Camper Van Beethoven ‘La Costa Perdida' (429 Records)
Camper Van Beethoven has always been an eclectic and fun-loving bunch, and nine years away from the studio hasn't dulled their sharp wit and musical wildness. After all, you'd like to think that a band that had its first success with an outrageously titled ditty like “Take the Skinheads Bowling,” and once recorded a song-for-song remake of Fleetwood Mac's studio epic “Tusk” just for laughs, would never lose its sense of fun and adventure.
“La Costa Perdida,” this eccentric left coast outfit's first full album of new material since 2004's excellent “New Roman Times,” brings the good news that lead singer/guitarist David Lowery and company still possess the agile ability to turn stylistic cartwheels through rock, punk, folk and world music without ever losing their balance.
The members have touted this record as a celebration of Northern California where Lowery and bassist Victor Krummenacher first got together as students at UC Santa Cruz, rounding out their sound with Jonathan Segel on guitar, mandolin, organ and prominent violin. “Come Down the Coast” is the warm breeze of a rock ballad that paints the first strokes of ocean sunset imagery, before the mood turns trippy with the surf-guitar-driven “Too High for the Love-In,” which finds the singing narrator (Lowery) flashing back to a woozy night of overindulgence in his misspent '60s youth. There's more haunting, psych-blues, noir guitar on the shadowy “You Got to Roll,” while Segel's violin brings an Eastern-flavored fever-dream tension to the emotionally shadowy “Someday Our Love Will Sell Us Out.”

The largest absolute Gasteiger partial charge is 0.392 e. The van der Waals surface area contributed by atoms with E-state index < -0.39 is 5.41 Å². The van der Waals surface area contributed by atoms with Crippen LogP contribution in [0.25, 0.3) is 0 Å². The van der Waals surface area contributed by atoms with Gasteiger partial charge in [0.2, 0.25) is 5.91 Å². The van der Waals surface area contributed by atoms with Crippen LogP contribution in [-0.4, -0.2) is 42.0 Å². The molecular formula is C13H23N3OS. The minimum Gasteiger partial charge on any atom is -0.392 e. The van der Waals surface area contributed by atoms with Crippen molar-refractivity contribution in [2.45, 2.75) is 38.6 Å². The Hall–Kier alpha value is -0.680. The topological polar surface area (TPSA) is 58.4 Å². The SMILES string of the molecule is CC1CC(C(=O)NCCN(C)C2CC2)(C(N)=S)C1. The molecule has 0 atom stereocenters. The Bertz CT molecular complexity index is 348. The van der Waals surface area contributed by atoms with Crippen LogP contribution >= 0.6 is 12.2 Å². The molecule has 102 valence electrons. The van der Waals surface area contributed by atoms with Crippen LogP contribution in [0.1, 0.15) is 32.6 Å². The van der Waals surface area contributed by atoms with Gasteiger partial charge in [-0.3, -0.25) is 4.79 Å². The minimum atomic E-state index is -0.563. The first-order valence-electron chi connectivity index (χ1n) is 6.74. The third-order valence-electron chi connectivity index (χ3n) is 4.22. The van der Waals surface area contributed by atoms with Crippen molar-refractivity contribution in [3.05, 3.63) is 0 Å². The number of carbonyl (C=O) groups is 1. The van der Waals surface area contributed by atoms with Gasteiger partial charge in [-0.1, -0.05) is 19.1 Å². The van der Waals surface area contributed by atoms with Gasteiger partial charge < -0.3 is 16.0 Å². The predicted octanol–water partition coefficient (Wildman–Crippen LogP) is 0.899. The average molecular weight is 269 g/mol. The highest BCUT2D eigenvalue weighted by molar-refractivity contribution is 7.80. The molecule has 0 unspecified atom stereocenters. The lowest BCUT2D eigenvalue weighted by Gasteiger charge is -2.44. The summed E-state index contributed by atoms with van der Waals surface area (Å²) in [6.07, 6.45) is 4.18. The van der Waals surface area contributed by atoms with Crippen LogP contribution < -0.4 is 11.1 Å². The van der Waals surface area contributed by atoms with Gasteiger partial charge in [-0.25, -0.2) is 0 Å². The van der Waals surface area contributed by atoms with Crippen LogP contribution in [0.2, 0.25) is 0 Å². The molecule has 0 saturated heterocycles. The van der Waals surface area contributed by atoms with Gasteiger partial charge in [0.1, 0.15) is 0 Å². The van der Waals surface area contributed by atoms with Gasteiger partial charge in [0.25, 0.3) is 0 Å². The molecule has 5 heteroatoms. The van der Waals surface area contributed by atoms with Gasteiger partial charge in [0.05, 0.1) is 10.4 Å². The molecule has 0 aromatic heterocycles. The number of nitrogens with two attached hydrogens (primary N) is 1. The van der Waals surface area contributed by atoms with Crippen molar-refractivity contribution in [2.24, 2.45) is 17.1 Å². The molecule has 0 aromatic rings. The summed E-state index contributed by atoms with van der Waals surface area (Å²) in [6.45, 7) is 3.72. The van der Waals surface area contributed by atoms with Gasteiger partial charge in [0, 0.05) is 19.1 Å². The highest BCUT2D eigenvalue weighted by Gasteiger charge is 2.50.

The proceedings abruptly brighten with the double-time, Celtic- and country-flavored reel called “Peaches in the Summertime,” then turn dreamy with the acoustic-electric ode to “Northern California Girls,” with its sunny lyrical portrait of going “barefoot on the beaches” and teaching the kids “how to surf and play baseball” under deep blue skies.
And so it goes from dark to light, as is the way with so many of this schizophrenic assemblage's works. Most of CBV's albums are uneven at best, and don't go down as smoothly as the music of Cracker, which is Lowery's more mainstream, alt-country-oriented outfit. But every Camper package contains its share of happy surprises.
— Gene Triplett